The Times-Democrat of New Orleans chartered an Italian lugger—a small ship lug-rigged on two or three masts—with Hearn and an artist of the Harper Weekly on board. The journey began from the Spanish fort across Lake Ponchartrain. After several miles of their trip, Hearn and the artist saw a change in scenery. There were many kinds of grasses, everywhere along the long route. As Hearn described it, “The shore itself sinks, the lowland bristles with rushes and marsh grasses waving in the wind. A little further on and the water becomes deeply clouded with sap green—the myriad floating seeds of swamp vegetation. Banks dwindle away into thin lines; the greenish, yellow of the reeds changes into misty blue.”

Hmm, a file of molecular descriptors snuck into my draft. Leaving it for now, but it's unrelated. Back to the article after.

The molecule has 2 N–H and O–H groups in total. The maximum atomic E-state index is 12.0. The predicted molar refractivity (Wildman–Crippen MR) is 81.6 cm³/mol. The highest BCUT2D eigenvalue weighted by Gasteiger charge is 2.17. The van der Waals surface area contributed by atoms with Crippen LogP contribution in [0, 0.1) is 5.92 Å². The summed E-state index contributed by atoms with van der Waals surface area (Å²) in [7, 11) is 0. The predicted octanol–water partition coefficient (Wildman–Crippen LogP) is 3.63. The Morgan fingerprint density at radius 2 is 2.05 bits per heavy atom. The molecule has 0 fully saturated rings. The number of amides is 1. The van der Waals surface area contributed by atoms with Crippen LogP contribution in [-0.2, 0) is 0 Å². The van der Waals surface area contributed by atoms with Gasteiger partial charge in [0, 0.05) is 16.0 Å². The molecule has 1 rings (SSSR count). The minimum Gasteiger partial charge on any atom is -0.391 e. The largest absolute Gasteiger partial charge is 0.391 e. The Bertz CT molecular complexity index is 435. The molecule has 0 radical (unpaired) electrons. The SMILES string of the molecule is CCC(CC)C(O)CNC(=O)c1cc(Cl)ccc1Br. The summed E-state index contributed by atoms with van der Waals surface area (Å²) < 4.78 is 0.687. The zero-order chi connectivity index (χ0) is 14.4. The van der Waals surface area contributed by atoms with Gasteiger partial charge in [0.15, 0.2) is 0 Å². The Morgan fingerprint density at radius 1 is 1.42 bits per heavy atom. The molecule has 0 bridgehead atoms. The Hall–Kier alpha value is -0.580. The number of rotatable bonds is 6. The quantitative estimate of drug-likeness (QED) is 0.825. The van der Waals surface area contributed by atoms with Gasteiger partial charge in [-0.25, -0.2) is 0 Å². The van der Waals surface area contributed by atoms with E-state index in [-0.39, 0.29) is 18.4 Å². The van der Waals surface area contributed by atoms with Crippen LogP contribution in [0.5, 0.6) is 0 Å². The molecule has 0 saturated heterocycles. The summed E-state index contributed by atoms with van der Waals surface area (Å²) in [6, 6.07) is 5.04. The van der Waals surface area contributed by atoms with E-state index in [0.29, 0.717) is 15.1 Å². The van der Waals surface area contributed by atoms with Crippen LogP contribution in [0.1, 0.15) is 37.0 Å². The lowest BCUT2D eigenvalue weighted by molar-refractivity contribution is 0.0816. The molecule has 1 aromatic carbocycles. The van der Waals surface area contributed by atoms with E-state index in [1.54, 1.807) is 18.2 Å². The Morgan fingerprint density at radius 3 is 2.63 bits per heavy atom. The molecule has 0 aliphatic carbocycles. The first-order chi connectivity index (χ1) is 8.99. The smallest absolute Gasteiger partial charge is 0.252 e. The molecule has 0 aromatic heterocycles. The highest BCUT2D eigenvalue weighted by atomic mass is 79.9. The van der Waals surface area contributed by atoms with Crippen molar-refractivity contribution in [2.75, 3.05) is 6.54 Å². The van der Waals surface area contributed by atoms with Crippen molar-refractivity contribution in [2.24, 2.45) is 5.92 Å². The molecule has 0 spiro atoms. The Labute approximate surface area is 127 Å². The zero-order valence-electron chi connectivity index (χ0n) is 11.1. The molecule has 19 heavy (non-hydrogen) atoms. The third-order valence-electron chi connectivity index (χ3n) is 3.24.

UPDATE: In the comments, Lirelou expresses some doubts about the location and date of this account.